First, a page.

6. Shannon Esposito

    I’d say this Christmas, I’m going to be doing a lot of baking 🙂 Thanks for sharing your family recipe, Sheila!

  7. Lovely recipe and tribute. Preparing delicious treats are a wonderful way to honor lost loved ones’ memories. I do the same with my grandmother’s cardamom bread. Thanks, Sheila! Seems like a keeper. 🙂

  8. Sheila I gained weight reading this. What a treat.

    Condolences on the loss of your dad.

    • At Christmas, I skip the food and go straight for the dessert. It’s the only way I can maintain my weight. That’s my story and I’m sticking to it. LOL!

      Thanks for stopping in, Louise!

  9. …so he was ‘double-caching’! I always gave your dad a bag of Crazy Crunch around this time of year. Yes, he was a sweet man with a sweet tooth who always had room for “just one more”. Missing him too, Sheila. Hugs.

    • LOL! I remember this! He never turned down a sweet treat, did he. And he always had sweets in his garage to hand out to his grandchildren, too. Remember that? 🙂

      Thanks for sharing, Theresa!

  10. Yummmm!!!! (Translated you send me some. LOL)

  11. Sheila,
    My dad has been gone for Christmas’ this year. I miss him each year. He always loved anything sweet. I’ve never heard of Poppycock but it looks like fun to make and to eat! We’ll be putting the recipe in our holiday rotation for sure this year.

  12. Oh Sheila, I’m so glad it was a recipe. I was thinking about the old english phrase poppycock. LOL

    That does sound really good though. Thanks for sharing and I am sorry for your lose. I’ve been there and it takes a while. Take care. 🙂

    • While I was looking for a Poppycock picture, I kept coming across some band called Poppycock. I’d totally forgotten about the poppycock phrase. 🙂

      Thanks for stopping in!

  13. Well, here’s a comment you probably weren’t expecting, Sheila. Your recipe almost made me cry! My dad (who has passed on) used to LOVE poppycock and reading this brought back such fond memories of him eating his favorite snack food. I miss him so.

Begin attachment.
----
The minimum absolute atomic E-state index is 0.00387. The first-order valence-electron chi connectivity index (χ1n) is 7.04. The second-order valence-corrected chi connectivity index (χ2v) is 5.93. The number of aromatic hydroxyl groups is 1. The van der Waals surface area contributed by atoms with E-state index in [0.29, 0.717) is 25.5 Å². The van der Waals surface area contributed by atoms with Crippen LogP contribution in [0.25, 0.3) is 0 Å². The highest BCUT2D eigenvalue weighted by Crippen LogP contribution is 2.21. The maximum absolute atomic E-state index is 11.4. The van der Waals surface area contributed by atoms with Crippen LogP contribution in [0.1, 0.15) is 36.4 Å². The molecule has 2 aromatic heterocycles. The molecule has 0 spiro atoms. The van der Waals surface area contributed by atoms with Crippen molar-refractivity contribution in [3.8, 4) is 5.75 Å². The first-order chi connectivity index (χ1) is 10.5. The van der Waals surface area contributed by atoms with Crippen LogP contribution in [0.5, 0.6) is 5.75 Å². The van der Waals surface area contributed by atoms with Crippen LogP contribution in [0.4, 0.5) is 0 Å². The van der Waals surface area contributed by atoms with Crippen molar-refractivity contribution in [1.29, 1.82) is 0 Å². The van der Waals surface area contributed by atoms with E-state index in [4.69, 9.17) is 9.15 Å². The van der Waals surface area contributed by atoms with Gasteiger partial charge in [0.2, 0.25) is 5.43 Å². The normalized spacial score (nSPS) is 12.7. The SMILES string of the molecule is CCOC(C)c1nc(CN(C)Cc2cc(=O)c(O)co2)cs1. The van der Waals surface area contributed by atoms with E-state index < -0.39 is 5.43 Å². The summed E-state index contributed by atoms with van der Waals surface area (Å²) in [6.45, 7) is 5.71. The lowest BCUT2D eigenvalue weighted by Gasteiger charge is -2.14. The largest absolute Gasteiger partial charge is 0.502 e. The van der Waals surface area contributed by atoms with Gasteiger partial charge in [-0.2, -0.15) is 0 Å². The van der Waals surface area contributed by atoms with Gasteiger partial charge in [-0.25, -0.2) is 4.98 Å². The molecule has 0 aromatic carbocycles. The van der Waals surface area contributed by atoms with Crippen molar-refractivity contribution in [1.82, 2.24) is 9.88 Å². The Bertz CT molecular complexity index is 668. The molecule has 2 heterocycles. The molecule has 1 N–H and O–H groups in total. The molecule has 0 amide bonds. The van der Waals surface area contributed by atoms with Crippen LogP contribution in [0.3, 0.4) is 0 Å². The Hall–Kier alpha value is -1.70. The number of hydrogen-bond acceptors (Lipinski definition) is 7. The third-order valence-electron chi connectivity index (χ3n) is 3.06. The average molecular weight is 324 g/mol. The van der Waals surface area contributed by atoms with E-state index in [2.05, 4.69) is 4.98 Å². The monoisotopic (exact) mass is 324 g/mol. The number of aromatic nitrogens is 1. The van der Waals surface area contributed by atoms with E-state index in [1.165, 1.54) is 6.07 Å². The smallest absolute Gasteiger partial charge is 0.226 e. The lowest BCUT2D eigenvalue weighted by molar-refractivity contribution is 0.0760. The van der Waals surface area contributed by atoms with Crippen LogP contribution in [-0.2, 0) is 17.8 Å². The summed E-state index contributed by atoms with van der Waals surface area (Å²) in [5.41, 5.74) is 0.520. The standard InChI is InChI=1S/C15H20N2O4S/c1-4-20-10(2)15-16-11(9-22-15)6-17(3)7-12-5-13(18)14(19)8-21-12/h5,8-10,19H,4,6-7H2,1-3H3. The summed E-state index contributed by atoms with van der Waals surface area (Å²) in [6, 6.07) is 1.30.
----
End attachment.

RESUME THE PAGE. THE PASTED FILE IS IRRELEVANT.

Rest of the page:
• Sorry to make you cry, Patti. It’s amazing what brings back those special memories. Myndi’s post that I linked to made me cry the other day. Hugs to you, my dear friend!

      Thanks for sharing!

  14. Very nice tribute to your father. I have never heard of Poppycock, but it sounds like something that if I can get it right, my family would enjoy. Thanks for sharing your memories and recipe.

  15. I’m sorry for your loss. But what a tribute to your father. So many people will make this yummy treat and each bite will, in a way, be another tribute to him. Hugs!

    • What a nice thought, Lynette. I’ll remember that when I’m sitting at my mom’s house this year, eating poppycock and thinking of all the other people who I’ve shared the recipe with.

      Thanks for stopping by!

  16. oh boy! Sheila’s Poppycock. I think we just started a new Christmas tradition at my house!

  17. Delicious! Like you, I have a sweet tooth like my dad… 🙂 Can’t wait to try the recipe!

    • Anything with a caramel type toffee is my favorite, which is why I make the Poppycock candy coating soft instead of crunchy. Hmmm, caramel and chocolate … oh, and peanut butter, too. 🙂

  18. Oh yum! I’m thinking this is going to have to go on the holiday goodie…’to make’…list. It’s just not fair that Christmas treats have calories though. It really isn’t. 🙂

  19. Yum! I can see what I’m doing tomorrow!